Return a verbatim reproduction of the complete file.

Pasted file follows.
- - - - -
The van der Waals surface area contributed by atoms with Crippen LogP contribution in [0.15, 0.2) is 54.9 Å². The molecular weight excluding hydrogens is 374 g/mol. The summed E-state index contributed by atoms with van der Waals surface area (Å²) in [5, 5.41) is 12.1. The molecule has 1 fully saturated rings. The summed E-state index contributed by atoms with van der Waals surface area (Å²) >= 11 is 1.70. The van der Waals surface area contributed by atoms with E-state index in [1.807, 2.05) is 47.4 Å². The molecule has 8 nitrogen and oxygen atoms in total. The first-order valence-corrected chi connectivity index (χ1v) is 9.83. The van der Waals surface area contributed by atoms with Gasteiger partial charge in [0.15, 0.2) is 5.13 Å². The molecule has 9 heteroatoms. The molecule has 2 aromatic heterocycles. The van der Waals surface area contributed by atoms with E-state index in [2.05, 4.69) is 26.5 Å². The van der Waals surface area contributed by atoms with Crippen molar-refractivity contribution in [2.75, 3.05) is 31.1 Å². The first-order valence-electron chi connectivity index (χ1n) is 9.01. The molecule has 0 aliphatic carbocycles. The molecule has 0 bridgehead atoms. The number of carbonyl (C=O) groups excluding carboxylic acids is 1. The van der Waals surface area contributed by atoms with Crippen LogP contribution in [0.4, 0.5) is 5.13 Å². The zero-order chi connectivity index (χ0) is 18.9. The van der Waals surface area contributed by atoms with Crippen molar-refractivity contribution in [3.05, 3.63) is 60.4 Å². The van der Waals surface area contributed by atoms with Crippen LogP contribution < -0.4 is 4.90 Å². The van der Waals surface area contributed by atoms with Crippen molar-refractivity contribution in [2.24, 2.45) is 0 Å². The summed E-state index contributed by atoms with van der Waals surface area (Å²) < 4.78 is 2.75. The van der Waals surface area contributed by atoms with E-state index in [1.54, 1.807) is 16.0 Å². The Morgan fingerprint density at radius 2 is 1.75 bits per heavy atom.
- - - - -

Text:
The van der Waals surface area contributed by atoms with Crippen LogP contribution in [0.15, 0.2) is 54.9 Å². The molecular weight excluding hydrogens is 374 g/mol. The summed E-state index contributed by atoms with van der Waals surface area (Å²) in [5, 5.41) is 12.1. The molecule has 1 fully saturated rings. The summed E-state index contributed by atoms with van der Waals surface area (Å²) >= 11 is 1.70. The van der Waals surface area contributed by atoms with E-state index in [1.807, 2.05) is 47.4 Å². The molecule has 8 nitrogen and oxygen atoms in total. The first-order valence-corrected chi connectivity index (χ1v) is 9.83. The van der Waals surface area contributed by atoms with Gasteiger partial charge in [0.15, 0.2) is 5.13 Å². The molecule has 9 heteroatoms. The molecule has 2 aromatic heterocycles. The van der Waals surface area contributed by atoms with E-state index in [2.05, 4.69) is 26.5 Å². The van der Waals surface area contributed by atoms with Crippen molar-refractivity contribution in [2.75, 3.05) is 31.1 Å². The first-order valence-electron chi connectivity index (χ1n) is 9.01. The molecule has 0 aliphatic carbocycles. The molecule has 0 bridgehead atoms. The number of carbonyl (C=O) groups excluding carboxylic acids is 1. The van der Waals surface area contributed by atoms with Crippen LogP contribution in [0.4, 0.5) is 5.13 Å². The zero-order chi connectivity index (χ0) is 18.9. The van der Waals surface area contributed by atoms with Crippen molar-refractivity contribution in [3.05, 3.63) is 60.4 Å². The van der Waals surface area contributed by atoms with Crippen LogP contribution < -0.4 is 4.90 Å². The van der Waals surface area contributed by atoms with Crippen molar-refractivity contribution in [2.24, 2.45) is 0 Å². The summed E-state index contributed by atoms with van der Waals surface area (Å²) < 4.78 is 2.75. The van der Waals surface area contributed by atoms with E-state index in [1.54, 1.807) is 16.0 Å². The Morgan fingerprint density at radius 2 is 1.75 bits per heavy atom.